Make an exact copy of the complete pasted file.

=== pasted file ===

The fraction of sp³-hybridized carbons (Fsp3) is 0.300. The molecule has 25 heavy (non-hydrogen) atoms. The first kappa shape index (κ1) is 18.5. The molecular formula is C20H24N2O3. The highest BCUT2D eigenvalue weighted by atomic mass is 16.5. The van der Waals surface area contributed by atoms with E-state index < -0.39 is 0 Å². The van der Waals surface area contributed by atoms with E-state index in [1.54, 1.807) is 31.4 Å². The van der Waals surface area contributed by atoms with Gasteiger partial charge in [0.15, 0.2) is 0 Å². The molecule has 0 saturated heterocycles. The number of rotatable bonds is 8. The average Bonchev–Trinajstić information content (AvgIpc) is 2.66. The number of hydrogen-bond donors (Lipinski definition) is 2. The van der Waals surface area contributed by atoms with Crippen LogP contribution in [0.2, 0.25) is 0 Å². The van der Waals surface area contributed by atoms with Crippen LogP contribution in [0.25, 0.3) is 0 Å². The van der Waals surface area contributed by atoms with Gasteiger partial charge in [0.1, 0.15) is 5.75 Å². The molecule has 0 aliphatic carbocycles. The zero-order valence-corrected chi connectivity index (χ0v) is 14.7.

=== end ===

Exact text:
The fraction of sp³-hybridized carbons (Fsp3) is 0.300. The molecule has 25 heavy (non-hydrogen) atoms. The first kappa shape index (κ1) is 18.5. The molecular formula is C20H24N2O3. The highest BCUT2D eigenvalue weighted by atomic mass is 16.5. The van der Waals surface area contributed by atoms with E-state index < -0.39 is 0 Å². The van der Waals surface area contributed by atoms with E-state index in [1.54, 1.807) is 31.4 Å². The van der Waals surface area contributed by atoms with Gasteiger partial charge in [0.15, 0.2) is 0 Å². The molecule has 0 saturated heterocycles. The number of rotatable bonds is 8. The average Bonchev–Trinajstić information content (AvgIpc) is 2.66. The number of hydrogen-bond donors (Lipinski definition) is 2. The van der Waals surface area contributed by atoms with Crippen LogP contribution in [0.2, 0.25) is 0 Å². The van der Waals surface area contributed by atoms with Crippen LogP contribution in [0.25, 0.3) is 0 Å². The van der Waals surface area contributed by atoms with Gasteiger partial charge in [0.1, 0.15) is 5.75 Å². The molecule has 0 aliphatic carbocycles. The zero-order valence-corrected chi connectivity index (χ0v) is 14.7.